A new study from University of Alberta suggests that lean muscle-mass may aid obese people fight against cancer.
While analysing the computed tomography scans of 250 obese cancer patients, the researchers found that that people with a condition called sarcopenic obesity, a depletion of lean muscle mass, survived months less than their obese counterparts who had more muscle mass.
The researchers suggest that body compositions of cancer patients potentially play a vital role in their survival, activity levels during the illness and even their response to chemotherapy treatment.
"In many cases, people with sarcopenic obesity have as little or sometimes less muscle mass than thin people who look as of they were made of skin and bones," The Lancet quoted Vickie Baracos, a professor of oncology and adjunct professor of human nutrition at the University of Alberta, and lead author on the study as saying.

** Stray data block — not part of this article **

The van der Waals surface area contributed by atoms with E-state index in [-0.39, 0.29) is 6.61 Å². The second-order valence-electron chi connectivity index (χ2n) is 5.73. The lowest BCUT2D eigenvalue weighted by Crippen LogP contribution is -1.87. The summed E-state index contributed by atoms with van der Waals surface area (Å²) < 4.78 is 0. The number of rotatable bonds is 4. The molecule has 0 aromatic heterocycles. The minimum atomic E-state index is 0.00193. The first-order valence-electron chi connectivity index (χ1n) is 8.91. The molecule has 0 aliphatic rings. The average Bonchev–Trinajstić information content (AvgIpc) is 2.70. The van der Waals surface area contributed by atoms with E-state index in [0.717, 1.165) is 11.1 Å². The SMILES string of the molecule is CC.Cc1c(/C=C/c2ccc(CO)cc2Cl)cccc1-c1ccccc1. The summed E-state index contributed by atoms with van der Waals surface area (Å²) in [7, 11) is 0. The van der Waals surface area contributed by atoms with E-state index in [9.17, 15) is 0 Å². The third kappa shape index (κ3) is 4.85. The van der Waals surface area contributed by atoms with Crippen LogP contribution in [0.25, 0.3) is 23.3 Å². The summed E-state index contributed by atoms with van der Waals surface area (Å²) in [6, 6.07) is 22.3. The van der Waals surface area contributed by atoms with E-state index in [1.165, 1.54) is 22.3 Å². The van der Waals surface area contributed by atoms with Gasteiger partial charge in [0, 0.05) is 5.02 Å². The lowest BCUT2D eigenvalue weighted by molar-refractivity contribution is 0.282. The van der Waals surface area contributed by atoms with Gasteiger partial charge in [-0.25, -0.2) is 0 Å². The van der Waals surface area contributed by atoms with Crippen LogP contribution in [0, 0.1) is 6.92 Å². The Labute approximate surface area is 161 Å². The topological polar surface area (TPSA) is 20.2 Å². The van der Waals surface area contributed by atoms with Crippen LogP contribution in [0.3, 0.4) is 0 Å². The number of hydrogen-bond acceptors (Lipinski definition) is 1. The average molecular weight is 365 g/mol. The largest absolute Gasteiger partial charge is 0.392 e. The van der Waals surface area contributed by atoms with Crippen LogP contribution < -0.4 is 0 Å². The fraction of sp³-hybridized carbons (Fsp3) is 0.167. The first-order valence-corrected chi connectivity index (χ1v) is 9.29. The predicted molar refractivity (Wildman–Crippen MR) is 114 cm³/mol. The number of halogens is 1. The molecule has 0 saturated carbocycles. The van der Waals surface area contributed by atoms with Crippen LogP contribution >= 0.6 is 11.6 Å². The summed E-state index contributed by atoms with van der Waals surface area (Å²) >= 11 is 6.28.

According to Baracos as body composition plays a vital role in determining the obese cancer patients' response to chemotherapy; the relative drug dosing could potentially improve treatment.
"It remains to be proven whether tailored doses of chemotherapy would improve treatment, but that's possible based on what we've seen in this study," she added.